Dani-Annkay Magulado, an international student at Riverland Community College in Austin, was one of 207 Phi Theta Kappa (PTK) members named a 2019 Coca-Cola Leaders of Promise Scholar. The honor also comes with a $1,000 scholarship. Phi Theta Kappa is the “premier honor society recognizing the academic achievement of students at associate degree-granting colleges and helping them to grow as scholars and leaders.”

Magulado, who graduated from high school in the Philippines, arrived in Southeast Minnesota knowing no one. Her goal: to further her education.

“I came here all alone, and I’m financing my studies all on my own," she said. "I wanted to find the most economical place where I can study. From my research, Riverland has one of the most affordable tuitions in the U.S. They also offer in-state tuition to international students, which is not common. Looking at the demographics as well, it is one of the most diverse student populations among two-year colleges here in the Midwest.”

Magulado connected with Phi Theta Kappa in the fall of 2018. She said, “I was in my fundamentals of speech class … when my instructor, Heidi Schara (a PTK advisor), invited me to join the honor society. I sat in on a couple of their meetings, and I liked their vision and purpose so I joined.”

Magulado quickly connected with PTK and this fall will begin her role as president of the chapter at Riverland. Not one to shy away from leadership, she was also elected regional officer/vice-president for the MN-Kota PTK region.

“Dani is a fantastic choice for this scholarship because she is an ambitious, high-achieving student,” said Suzette Overby, a Riverland Phi Theta Kappa faculty advisor.

After graduation in May, Magulado plans to attend a four-year university and pursue a degree in business with a focus on finance. She hopes to lead a corporation someday and encourage other women to establish themselves as leaders in business. With her tenacity, Magulado is already on a successful path.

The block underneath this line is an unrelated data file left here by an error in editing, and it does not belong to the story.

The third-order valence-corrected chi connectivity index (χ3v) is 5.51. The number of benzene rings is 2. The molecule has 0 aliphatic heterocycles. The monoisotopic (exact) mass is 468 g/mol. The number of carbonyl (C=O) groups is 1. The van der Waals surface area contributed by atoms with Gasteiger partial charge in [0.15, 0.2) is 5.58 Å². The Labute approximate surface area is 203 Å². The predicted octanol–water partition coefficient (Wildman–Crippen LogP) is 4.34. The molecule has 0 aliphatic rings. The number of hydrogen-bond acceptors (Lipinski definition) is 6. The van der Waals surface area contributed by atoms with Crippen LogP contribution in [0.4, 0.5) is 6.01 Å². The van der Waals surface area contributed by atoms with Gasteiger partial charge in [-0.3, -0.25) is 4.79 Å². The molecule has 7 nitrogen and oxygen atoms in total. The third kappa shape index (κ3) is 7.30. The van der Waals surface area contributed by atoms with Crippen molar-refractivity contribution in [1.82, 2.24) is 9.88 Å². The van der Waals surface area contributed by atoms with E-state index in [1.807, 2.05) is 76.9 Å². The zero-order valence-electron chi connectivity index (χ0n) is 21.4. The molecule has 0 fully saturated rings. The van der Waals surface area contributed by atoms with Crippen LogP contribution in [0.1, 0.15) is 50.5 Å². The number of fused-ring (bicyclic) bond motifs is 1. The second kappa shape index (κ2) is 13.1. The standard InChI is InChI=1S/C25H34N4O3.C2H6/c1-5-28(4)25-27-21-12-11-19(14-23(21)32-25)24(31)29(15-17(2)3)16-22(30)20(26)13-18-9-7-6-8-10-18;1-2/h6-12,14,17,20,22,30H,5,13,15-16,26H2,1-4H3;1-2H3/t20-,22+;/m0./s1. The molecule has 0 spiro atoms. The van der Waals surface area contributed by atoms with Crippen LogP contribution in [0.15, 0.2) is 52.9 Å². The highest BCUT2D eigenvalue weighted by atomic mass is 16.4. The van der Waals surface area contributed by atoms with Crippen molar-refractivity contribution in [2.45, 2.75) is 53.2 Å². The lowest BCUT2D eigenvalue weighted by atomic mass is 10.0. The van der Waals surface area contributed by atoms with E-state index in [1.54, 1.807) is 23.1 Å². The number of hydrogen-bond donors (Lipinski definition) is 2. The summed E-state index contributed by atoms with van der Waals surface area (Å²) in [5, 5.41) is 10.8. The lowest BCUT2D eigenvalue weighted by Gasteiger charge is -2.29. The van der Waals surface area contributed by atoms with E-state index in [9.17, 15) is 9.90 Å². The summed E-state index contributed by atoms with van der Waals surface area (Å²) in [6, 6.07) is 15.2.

Having a ball while helping others

This past spring, just before his 5th birthday, Michael Kohn, of LeRoy, watched a special on NBC highlighting Red Nose Day. The fundraiser, spearheaded by Comic Relief, provides assistance to children living in poverty.

One half of the funding remains in the United States and Puerto Rico while the other half is distributed around the world. In addition to direct donations, the organization sells red noses, a silly prop for supporters to wear. Those profits in turn go directly to help impoverished children.

Watching the images of children in landfills searching for food, Michael turned to his mother, Frankie, and said, “I don’t want kids digging in trash for food.” He followed up with, “I want to give money to that.”

With a birthday party just around the corner, Frankie suggested that friends bring money for Red Nose Day in lieu of gifts. Michael raised $152. And all of his friends at the birthday celebration received the perfect party favor: a red nose. Kids even wore them in the swimming pool!

While Red Nose Day only happens once a year in May, Michael has a little collection box and is continuing to raise funds for the organization. He has big plans. In addition to starting kindergarten, he hopes to become a paleontologist. Michael wants to bring the dinosaurs back to life and make millions of dollars. He said, “All of my money will go to Red Nose Day.”

Frankie said, “He’s a little dude with a big heart.”

Colleen Timimi is a Rochester freelance writer. Seen & Heard highlights local people with interesting stories. Send tips to life@postbulletin.com.

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